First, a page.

PETER WALKER – LONG LOST TAPES (TOMPKINS SQUARE, 2009)

“Oh, to experience cosmic bliss through the transcendency of the soul expanding act of striking universal chords through the corporeal body of the guitar.” I am sure that is what Peter Walker was thinking as he sat cross legged, stocking footed, with a look of ecstatic joy on his face as he picked away on his guitar. If any album cover gave an indication of what was contained therein it is this one, and maybe Slayer’s Reign in Blood. Just look how content he is!

Peter Walker, the famed guitarist, ran in many important circles in the bohemian days of  the folk scene in New York, he worked with Timothy Leary, studied at the feet of Indian sitarists, and traveled upstate to record with the Band’s Levon Helm, these six tracks of pure acoustic sweetness.

Unfortunately, these tracks slept for almost 40 years only to be brought to the light of day in an oversaturated market of John Fahey covers contest. Looking back, however, these tracks are much more fleshed out and forward thinking than your typical new age bookstore employee with acrylic nails and a penchant for 8 + minute songs without slight variations in key or tone. No, Peter Walker wanderslust is apparent in each track as he travels from Indian ragas to new age freak outs complete with bongo drums, chimes, flutes and an assortment of crystals and other such paraphernalia. The result is less Shankar and more Niagara Falls-like expansive dreaminess.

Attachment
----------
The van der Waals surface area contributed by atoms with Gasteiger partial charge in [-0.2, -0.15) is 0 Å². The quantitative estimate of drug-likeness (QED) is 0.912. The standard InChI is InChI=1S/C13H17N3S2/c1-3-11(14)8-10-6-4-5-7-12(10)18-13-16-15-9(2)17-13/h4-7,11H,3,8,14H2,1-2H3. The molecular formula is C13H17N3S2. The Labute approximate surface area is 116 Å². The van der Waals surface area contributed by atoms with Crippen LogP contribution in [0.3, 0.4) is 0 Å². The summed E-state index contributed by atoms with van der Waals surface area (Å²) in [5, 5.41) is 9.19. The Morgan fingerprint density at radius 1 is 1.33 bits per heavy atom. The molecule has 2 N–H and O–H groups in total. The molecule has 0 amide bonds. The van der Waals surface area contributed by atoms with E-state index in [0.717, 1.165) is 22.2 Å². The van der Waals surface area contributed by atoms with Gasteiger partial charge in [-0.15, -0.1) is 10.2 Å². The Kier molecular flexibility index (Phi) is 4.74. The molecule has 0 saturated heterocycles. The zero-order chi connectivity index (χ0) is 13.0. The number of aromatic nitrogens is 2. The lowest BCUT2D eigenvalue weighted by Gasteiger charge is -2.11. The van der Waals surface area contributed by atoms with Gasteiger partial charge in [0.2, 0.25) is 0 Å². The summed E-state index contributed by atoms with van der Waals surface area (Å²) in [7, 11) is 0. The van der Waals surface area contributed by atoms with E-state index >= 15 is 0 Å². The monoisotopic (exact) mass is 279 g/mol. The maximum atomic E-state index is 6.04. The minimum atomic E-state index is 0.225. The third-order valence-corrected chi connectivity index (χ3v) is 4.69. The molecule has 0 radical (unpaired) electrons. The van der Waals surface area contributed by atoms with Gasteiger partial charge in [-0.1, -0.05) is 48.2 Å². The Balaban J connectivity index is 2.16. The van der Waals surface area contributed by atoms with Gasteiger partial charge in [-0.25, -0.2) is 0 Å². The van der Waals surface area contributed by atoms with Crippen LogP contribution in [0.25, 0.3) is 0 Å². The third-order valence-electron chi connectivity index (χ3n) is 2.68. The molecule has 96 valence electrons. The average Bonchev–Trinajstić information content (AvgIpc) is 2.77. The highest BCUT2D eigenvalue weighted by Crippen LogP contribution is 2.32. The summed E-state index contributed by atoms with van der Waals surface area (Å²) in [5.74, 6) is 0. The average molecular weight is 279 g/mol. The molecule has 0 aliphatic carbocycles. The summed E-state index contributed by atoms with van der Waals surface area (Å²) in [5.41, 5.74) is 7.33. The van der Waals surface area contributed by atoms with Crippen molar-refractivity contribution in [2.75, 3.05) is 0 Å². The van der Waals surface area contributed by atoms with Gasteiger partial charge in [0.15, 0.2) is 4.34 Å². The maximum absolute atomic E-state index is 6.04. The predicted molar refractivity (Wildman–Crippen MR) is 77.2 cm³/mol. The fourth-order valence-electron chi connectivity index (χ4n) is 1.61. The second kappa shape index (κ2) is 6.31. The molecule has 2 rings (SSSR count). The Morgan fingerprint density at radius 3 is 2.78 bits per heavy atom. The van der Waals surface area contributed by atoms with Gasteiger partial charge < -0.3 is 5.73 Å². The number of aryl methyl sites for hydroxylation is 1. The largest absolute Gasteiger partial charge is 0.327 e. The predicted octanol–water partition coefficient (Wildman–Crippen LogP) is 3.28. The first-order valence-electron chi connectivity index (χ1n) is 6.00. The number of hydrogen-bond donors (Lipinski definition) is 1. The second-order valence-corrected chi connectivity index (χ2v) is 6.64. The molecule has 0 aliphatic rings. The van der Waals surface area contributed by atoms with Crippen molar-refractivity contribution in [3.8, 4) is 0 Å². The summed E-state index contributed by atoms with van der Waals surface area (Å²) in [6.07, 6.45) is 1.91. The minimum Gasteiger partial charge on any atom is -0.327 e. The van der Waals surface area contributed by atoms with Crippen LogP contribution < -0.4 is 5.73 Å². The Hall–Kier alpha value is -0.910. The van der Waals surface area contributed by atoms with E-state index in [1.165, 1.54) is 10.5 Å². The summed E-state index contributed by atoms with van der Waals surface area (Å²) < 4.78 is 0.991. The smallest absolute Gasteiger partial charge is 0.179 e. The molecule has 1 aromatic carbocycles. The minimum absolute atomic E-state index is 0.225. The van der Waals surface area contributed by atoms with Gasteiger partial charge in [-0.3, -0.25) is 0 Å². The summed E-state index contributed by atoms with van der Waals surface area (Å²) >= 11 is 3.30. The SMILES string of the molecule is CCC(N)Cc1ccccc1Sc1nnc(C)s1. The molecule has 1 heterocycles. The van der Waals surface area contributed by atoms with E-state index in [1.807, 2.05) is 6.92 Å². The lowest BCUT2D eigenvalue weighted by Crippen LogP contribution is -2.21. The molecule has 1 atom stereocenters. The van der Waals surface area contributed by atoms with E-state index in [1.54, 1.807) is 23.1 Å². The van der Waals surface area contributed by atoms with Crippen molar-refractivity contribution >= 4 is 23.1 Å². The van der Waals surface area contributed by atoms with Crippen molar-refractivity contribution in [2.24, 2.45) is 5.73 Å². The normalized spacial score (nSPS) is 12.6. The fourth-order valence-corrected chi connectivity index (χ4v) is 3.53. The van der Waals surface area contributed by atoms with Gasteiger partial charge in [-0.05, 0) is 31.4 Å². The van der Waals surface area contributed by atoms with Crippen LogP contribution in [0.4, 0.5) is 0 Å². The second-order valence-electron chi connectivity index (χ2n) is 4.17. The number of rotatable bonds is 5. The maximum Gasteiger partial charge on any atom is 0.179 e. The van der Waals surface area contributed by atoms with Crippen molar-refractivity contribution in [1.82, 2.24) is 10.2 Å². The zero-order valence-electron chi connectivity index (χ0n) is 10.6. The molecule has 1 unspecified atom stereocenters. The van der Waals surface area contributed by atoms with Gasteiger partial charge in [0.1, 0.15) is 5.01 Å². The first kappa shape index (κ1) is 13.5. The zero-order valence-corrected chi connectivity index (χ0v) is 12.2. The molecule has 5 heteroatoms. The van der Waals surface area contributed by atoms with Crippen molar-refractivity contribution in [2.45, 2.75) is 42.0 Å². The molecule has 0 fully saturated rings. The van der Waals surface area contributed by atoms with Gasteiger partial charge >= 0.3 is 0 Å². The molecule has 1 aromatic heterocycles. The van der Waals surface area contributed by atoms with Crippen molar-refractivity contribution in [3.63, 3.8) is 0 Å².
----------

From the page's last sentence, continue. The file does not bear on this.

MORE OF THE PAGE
The musical technicality is Peter Walker on top of his game, from the exhausting guitar work of “city pulse” to the tranquil and evocative “Missing You”, Peter Walker shows that solo guitar albums don’t have to be studies in boredom for those of us without P.H.D’s in music or the ability to totally zone out while listening to music.

Leave a Comment

Your email address will not be published. Required fields are marked *